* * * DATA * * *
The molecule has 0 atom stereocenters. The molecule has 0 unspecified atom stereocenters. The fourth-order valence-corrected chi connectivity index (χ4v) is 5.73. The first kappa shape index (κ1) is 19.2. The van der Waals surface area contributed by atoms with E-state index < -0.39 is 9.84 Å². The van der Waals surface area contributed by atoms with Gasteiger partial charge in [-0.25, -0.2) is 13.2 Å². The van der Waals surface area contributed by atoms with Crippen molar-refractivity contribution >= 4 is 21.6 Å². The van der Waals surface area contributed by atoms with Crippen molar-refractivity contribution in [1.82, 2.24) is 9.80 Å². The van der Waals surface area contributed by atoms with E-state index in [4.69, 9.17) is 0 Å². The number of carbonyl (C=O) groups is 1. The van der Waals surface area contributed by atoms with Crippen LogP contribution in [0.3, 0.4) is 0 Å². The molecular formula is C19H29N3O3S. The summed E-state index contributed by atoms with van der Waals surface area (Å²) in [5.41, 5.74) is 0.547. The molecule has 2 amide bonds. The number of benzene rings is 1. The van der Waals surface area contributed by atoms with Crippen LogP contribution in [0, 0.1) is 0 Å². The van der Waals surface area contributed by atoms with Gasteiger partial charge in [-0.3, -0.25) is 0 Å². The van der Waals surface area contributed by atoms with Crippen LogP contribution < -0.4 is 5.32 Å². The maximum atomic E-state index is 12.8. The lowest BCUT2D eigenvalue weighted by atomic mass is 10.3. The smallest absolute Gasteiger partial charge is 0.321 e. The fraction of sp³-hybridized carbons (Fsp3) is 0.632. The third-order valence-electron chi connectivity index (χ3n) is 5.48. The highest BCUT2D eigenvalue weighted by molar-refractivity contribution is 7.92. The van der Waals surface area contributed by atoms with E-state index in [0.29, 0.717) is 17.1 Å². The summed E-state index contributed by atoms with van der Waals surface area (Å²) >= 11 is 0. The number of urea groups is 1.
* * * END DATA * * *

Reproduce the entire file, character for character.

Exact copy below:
The molecule has 0 atom stereocenters. The molecule has 0 unspecified atom stereocenters. The fourth-order valence-corrected chi connectivity index (χ4v) is 5.73. The first kappa shape index (κ1) is 19.2. The van der Waals surface area contributed by atoms with E-state index < -0.39 is 9.84 Å². The van der Waals surface area contributed by atoms with Gasteiger partial charge in [-0.25, -0.2) is 13.2 Å². The van der Waals surface area contributed by atoms with Crippen molar-refractivity contribution >= 4 is 21.6 Å². The van der Waals surface area contributed by atoms with Crippen molar-refractivity contribution in [1.82, 2.24) is 9.80 Å². The van der Waals surface area contributed by atoms with E-state index in [4.69, 9.17) is 0 Å². The number of carbonyl (C=O) groups is 1. The van der Waals surface area contributed by atoms with Crippen LogP contribution in [0.3, 0.4) is 0 Å². The molecular formula is C19H29N3O3S. The summed E-state index contributed by atoms with van der Waals surface area (Å²) in [5.41, 5.74) is 0.547. The molecule has 2 amide bonds. The number of benzene rings is 1. The van der Waals surface area contributed by atoms with Crippen LogP contribution in [0, 0.1) is 0 Å². The van der Waals surface area contributed by atoms with Gasteiger partial charge in [-0.3, -0.25) is 0 Å². The van der Waals surface area contributed by atoms with Crippen LogP contribution < -0.4 is 5.32 Å². The maximum atomic E-state index is 12.8. The lowest BCUT2D eigenvalue weighted by atomic mass is 10.3. The smallest absolute Gasteiger partial charge is 0.321 e. The fraction of sp³-hybridized carbons (Fsp3) is 0.632. The third-order valence-electron chi connectivity index (χ3n) is 5.48. The highest BCUT2D eigenvalue weighted by molar-refractivity contribution is 7.92. The van der Waals surface area contributed by atoms with E-state index in [0.29, 0.717) is 17.1 Å². The summed E-state index contributed by atoms with van der Waals surface area (Å²) >= 11 is 0. The number of urea groups is 1.